I found this slogan on Tumblr about a month ago and it immediately spoke to me. It gives me a sense of pride in my work... in my nation... in everything that I do. "Early days" of great nations are often difficult times... like when you start to clean your kitchen, you know? The grunt work has to be done for future enjoyment and greatness, despite that fact that what you're doing right at that moment may not be great. I actually printed out a copy of the slogan and posted it on my bulletin board collage at work next to other pieces of art that inspire me (the art which you see above is actually a part of the 8 Faces Magazine typeface project).
Every day I strive to work hard and so something great... and I look at this, and am motivated to do so.
Alasdair Gray, a Scottish writer and artist, is credited for the slogan... not because it was his... but because he wrote a book and placed the 1960's Canadian poem excerpt on the cover. In one of Gray's articles in the Herald Scotland he explains what the slogan means to him:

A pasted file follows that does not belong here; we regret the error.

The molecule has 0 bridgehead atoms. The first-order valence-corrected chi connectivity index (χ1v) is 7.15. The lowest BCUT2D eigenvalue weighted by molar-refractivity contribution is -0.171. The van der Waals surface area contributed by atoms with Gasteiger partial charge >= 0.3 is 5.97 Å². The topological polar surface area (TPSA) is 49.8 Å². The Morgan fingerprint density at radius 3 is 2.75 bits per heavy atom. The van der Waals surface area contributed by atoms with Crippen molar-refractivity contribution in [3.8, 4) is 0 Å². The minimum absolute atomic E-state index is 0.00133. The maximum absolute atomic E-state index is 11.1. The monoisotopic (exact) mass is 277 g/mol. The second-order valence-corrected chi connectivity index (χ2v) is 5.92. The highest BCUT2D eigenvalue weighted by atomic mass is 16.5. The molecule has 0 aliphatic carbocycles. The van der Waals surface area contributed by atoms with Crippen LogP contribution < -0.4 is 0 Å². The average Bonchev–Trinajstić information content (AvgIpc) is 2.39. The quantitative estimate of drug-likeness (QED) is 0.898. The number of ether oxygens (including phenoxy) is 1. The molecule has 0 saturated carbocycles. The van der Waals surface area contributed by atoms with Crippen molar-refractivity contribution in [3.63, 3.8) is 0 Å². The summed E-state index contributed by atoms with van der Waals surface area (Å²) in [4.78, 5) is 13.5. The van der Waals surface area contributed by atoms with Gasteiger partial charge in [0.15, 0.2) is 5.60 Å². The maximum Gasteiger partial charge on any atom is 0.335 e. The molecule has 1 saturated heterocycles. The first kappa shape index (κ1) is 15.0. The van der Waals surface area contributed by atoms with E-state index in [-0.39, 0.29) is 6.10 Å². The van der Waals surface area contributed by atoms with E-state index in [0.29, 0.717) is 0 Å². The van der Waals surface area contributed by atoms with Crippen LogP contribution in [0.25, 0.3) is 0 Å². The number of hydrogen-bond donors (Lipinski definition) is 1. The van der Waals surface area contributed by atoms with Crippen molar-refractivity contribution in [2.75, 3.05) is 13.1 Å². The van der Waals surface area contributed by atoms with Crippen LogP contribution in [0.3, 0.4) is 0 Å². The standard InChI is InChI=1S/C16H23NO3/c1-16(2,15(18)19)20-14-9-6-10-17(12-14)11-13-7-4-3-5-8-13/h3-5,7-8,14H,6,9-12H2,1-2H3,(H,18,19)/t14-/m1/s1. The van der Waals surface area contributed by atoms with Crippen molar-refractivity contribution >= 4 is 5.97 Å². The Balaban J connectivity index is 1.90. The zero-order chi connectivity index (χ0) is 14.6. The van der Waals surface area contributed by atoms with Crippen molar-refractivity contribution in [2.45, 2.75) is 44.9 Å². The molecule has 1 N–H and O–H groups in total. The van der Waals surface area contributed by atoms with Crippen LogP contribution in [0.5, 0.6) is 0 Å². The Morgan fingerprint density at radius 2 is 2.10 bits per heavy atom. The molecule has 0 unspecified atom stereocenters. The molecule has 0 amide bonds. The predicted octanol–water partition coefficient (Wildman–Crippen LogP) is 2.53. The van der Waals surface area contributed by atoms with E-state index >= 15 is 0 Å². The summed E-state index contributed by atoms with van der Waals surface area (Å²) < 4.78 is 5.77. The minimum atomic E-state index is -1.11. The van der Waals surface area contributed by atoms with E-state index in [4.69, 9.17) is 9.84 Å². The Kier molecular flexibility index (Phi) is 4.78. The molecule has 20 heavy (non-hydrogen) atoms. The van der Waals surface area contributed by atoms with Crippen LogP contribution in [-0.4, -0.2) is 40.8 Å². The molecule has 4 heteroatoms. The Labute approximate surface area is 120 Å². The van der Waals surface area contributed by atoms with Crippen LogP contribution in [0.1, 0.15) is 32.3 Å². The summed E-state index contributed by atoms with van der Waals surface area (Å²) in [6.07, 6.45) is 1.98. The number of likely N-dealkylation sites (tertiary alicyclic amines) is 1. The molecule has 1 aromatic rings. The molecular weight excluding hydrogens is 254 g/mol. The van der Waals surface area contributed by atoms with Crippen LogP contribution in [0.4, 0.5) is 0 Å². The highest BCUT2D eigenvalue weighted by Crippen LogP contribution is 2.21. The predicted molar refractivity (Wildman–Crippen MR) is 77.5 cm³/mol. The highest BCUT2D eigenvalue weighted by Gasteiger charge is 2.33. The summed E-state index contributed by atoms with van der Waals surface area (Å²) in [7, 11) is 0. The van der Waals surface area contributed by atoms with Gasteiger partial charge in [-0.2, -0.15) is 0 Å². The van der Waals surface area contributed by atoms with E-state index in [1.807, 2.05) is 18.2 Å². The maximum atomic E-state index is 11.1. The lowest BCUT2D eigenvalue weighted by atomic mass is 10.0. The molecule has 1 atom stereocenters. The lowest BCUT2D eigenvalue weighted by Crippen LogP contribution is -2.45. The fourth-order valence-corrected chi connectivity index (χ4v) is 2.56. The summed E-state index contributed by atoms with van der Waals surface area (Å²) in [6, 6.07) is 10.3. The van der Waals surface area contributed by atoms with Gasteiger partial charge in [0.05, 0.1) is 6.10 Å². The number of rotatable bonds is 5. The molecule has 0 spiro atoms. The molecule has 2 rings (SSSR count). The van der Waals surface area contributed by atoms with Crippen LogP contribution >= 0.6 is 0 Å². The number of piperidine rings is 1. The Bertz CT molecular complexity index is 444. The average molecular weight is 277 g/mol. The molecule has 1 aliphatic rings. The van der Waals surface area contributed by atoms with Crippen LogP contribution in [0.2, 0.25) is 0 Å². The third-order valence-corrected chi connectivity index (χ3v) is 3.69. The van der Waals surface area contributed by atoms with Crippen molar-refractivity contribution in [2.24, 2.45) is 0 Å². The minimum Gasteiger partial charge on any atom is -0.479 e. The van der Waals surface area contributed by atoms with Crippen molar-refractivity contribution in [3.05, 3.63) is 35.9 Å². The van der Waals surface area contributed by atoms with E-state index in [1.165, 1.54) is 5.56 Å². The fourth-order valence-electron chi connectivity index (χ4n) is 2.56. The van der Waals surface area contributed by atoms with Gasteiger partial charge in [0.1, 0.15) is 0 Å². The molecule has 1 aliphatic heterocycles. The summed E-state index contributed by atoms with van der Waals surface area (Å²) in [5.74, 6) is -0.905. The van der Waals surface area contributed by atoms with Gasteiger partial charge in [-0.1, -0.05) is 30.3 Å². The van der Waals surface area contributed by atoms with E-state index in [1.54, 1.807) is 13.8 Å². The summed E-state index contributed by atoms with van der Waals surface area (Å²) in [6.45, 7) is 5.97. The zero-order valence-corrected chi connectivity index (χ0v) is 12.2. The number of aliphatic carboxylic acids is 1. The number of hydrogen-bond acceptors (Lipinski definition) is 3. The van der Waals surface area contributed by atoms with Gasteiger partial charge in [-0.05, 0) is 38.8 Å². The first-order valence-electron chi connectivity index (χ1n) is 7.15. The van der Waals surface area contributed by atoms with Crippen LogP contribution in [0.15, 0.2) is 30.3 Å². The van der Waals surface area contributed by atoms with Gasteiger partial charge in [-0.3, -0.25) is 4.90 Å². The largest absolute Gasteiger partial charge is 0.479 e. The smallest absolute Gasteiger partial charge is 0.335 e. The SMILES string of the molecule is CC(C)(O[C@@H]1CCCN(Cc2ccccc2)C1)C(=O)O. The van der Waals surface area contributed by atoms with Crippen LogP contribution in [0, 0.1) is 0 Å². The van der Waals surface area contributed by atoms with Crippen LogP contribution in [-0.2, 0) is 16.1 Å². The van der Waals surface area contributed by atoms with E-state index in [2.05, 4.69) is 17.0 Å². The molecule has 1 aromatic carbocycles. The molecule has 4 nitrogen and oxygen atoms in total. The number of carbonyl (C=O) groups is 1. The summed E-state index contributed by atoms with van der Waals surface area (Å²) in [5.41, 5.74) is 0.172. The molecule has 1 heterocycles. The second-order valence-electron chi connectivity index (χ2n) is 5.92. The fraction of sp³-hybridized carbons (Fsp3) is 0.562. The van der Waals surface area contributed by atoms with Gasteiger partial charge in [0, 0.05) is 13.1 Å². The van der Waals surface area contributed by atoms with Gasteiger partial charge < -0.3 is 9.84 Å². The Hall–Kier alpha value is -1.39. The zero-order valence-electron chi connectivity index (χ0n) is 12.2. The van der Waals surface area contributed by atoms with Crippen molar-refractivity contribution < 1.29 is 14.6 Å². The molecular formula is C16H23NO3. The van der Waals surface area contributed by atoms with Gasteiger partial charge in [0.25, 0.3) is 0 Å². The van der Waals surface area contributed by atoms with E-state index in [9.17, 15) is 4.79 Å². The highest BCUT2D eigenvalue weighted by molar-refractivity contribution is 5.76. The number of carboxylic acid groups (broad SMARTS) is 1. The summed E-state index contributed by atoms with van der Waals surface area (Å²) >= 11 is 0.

It is inspiring but not boastful. I hate hearing folk say I'm Scots and proud of it'. All people should love their land where the government does not punish them for saying what they think [...]
I grew up believing, with my dad and his friends, that doctors, teachers and Labour politicians were the noblest works of God - doctors worked to reduce pain, teachers to spread knowledge, Labour politicians to reduce poverty and increase social equality. [...]
Pessimists will say there is now nothing left in Scotland for Home Rule to improve. I deny that, if we work as if in the early days of a better nation.
This man's writing speaks to my soul, as does the slogan. What do you think?